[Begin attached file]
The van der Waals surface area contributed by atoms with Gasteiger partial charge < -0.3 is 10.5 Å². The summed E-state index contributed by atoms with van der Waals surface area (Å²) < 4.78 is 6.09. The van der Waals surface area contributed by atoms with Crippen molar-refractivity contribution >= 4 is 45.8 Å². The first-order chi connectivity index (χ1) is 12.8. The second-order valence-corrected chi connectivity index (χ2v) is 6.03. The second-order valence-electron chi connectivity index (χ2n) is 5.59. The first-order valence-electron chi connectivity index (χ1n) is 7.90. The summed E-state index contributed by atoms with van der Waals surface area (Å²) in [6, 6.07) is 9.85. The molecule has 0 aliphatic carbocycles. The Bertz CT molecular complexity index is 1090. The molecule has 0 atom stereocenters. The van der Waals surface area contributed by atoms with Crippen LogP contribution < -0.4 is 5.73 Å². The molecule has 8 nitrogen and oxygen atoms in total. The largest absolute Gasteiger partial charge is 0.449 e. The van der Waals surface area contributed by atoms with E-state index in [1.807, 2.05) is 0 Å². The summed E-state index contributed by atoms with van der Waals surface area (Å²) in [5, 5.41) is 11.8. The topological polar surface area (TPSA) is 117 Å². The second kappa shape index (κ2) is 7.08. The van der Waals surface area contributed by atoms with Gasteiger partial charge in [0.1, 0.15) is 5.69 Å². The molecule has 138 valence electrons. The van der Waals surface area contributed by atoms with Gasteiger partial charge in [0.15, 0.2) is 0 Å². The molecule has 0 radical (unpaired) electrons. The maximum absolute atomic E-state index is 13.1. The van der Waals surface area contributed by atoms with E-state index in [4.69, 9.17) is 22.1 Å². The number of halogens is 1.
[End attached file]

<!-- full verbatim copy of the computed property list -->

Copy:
The van der Waals surface area contributed by atoms with Gasteiger partial charge < -0.3 is 10.5 Å². The summed E-state index contributed by atoms with van der Waals surface area (Å²) < 4.78 is 6.09. The van der Waals surface area contributed by atoms with Crippen molar-refractivity contribution >= 4 is 45.8 Å². The first-order chi connectivity index (χ1) is 12.8. The second-order valence-corrected chi connectivity index (χ2v) is 6.03. The second-order valence-electron chi connectivity index (χ2n) is 5.59. The first-order valence-electron chi connectivity index (χ1n) is 7.90. The summed E-state index contributed by atoms with van der Waals surface area (Å²) in [6, 6.07) is 9.85. The molecule has 0 aliphatic carbocycles. The Bertz CT molecular complexity index is 1090. The molecule has 0 atom stereocenters. The van der Waals surface area contributed by atoms with Crippen LogP contribution < -0.4 is 5.73 Å². The molecule has 8 nitrogen and oxygen atoms in total. The largest absolute Gasteiger partial charge is 0.449 e. The van der Waals surface area contributed by atoms with E-state index in [1.807, 2.05) is 0 Å². The summed E-state index contributed by atoms with van der Waals surface area (Å²) in [5, 5.41) is 11.8. The topological polar surface area (TPSA) is 117 Å². The second kappa shape index (κ2) is 7.08. The van der Waals surface area contributed by atoms with Gasteiger partial charge in [0.1, 0.15) is 5.69 Å². The molecule has 138 valence electrons. The van der Waals surface area contributed by atoms with Gasteiger partial charge in [0.15, 0.2) is 0 Å². The molecule has 0 radical (unpaired) electrons. The maximum absolute atomic E-state index is 13.1. The van der Waals surface area contributed by atoms with E-state index in [4.69, 9.17) is 22.1 Å². The number of halogens is 1.